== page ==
Put the patient at the center of a care team that provides equitable, high-value, evidence-based care;
Build on OCM lessons learned and continue the value-based journey in oncology, which is a historically high-cost area of Medicare spending;
Increase engagement of patients, oncologists, and other payers (e.g., state Medicaid agencies, commercial payers) in value-based care and quality improvement; and,
Observe improved care quality, health equity, and health outcomes as well as achieve savings over the course of the model test.
To achieve these aims, EOM employs the following design elements:
Comprehensive, coordinated cancer care;
Continuous improvement driven by data;
Payment incentives including a Monthly Enhanced Oncology Services (MEOS) payment, and a performance-based payment (PBP) or a performance-based recoupment (PBR);
An aligned multi-payer structure; and
Focused efforts to identify and address health disparities.
EOM participants assume accountability for their patients’ health care quality and for their spending on care over time. EOM gives participants opportunities to redesign care and improve the quality of care given to beneficiaries receiving systemic chemotherapy for seven cancer types: breast cancer, chronic leukemia, small intestine/colorectal cancer, lung cancer, lymphoma, multiple myeloma, and prostate cancer.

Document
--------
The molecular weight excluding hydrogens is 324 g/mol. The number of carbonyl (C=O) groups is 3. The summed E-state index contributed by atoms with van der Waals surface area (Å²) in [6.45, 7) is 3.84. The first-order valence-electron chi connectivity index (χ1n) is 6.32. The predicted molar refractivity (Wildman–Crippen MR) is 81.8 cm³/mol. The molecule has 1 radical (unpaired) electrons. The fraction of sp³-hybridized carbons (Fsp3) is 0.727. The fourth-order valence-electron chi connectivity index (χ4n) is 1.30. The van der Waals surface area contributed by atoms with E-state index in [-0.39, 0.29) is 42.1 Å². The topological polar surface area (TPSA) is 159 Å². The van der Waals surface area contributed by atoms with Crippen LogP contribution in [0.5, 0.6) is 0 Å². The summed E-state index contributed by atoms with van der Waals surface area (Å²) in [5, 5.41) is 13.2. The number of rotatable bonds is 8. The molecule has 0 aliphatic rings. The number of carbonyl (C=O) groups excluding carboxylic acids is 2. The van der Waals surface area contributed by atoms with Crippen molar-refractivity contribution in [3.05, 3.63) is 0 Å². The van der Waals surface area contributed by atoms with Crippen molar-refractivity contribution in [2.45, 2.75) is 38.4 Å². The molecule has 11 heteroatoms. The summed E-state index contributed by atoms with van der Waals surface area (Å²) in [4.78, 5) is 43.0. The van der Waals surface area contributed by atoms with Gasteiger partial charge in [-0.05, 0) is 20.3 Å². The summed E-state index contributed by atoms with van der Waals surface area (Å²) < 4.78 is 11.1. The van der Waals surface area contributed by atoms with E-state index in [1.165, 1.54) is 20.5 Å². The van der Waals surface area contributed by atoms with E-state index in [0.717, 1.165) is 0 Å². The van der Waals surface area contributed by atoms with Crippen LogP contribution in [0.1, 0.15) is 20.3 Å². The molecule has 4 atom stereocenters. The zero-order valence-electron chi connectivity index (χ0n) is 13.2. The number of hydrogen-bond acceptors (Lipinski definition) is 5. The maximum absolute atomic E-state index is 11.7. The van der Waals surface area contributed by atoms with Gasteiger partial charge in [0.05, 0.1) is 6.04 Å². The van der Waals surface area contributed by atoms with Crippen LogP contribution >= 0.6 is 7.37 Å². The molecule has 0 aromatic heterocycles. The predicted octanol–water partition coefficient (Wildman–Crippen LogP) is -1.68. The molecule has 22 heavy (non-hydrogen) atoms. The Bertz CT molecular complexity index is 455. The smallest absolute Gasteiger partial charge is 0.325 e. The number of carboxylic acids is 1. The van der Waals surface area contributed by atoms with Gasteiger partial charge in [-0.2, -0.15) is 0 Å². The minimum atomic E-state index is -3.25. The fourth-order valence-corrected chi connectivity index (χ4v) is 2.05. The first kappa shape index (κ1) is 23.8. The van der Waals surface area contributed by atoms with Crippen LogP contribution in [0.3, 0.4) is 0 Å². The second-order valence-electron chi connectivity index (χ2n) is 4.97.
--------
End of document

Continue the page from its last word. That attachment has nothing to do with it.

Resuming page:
Under EOM, participants are incentivized to consider the whole patient and engage with them proactively, during and between appointments. EOM participants are required to implement participant redesign activities, including 24/7 access to care, patient navigation, care planning, use of evidence-based guidelines, use of electronic Patient Reported Outcomes (ePROs), screening for health-related social needs, use of data for quality improvement, and use of certified electronic health record technology. As part of the use of data for quality improvement, participants will submit health equity plans to CMS, where EOM participants will detail their evidence-based strategies to mitigate health disparities identified within their beneficiary populations.